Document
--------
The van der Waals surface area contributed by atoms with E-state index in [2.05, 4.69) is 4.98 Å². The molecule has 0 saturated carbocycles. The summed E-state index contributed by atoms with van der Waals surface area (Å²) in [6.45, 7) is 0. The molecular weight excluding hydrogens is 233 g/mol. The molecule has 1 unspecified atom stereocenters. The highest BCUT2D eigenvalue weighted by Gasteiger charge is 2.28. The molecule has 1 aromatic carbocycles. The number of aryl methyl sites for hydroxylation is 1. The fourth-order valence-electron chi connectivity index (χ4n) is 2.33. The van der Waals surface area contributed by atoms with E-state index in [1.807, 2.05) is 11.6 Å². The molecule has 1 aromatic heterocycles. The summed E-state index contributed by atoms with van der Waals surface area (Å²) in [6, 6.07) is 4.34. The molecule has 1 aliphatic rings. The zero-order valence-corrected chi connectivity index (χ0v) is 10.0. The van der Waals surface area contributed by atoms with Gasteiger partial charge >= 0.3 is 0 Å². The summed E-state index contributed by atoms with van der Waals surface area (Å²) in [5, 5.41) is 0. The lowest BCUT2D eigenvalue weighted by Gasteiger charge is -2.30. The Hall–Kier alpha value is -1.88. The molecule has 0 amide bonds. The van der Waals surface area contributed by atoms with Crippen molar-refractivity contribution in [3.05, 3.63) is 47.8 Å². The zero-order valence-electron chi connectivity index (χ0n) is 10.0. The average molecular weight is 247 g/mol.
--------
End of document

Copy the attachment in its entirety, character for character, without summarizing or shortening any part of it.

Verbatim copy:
The van der Waals surface area contributed by atoms with E-state index in [2.05, 4.69) is 4.98 Å². The molecule has 0 saturated carbocycles. The summed E-state index contributed by atoms with van der Waals surface area (Å²) in [6.45, 7) is 0. The molecular weight excluding hydrogens is 233 g/mol. The molecule has 1 unspecified atom stereocenters. The highest BCUT2D eigenvalue weighted by Gasteiger charge is 2.28. The molecule has 1 aromatic carbocycles. The number of aryl methyl sites for hydroxylation is 1. The fourth-order valence-electron chi connectivity index (χ4n) is 2.33. The van der Waals surface area contributed by atoms with E-state index in [1.807, 2.05) is 11.6 Å². The molecule has 1 aromatic heterocycles. The summed E-state index contributed by atoms with van der Waals surface area (Å²) in [6, 6.07) is 4.34. The molecule has 1 aliphatic rings. The zero-order valence-corrected chi connectivity index (χ0v) is 10.0. The van der Waals surface area contributed by atoms with Gasteiger partial charge >= 0.3 is 0 Å². The summed E-state index contributed by atoms with van der Waals surface area (Å²) in [5, 5.41) is 0. The lowest BCUT2D eigenvalue weighted by Gasteiger charge is -2.30. The Hall–Kier alpha value is -1.88. The molecule has 0 amide bonds. The van der Waals surface area contributed by atoms with Crippen molar-refractivity contribution in [3.05, 3.63) is 47.8 Å². The zero-order valence-electron chi connectivity index (χ0n) is 10.0. The average molecular weight is 247 g/mol.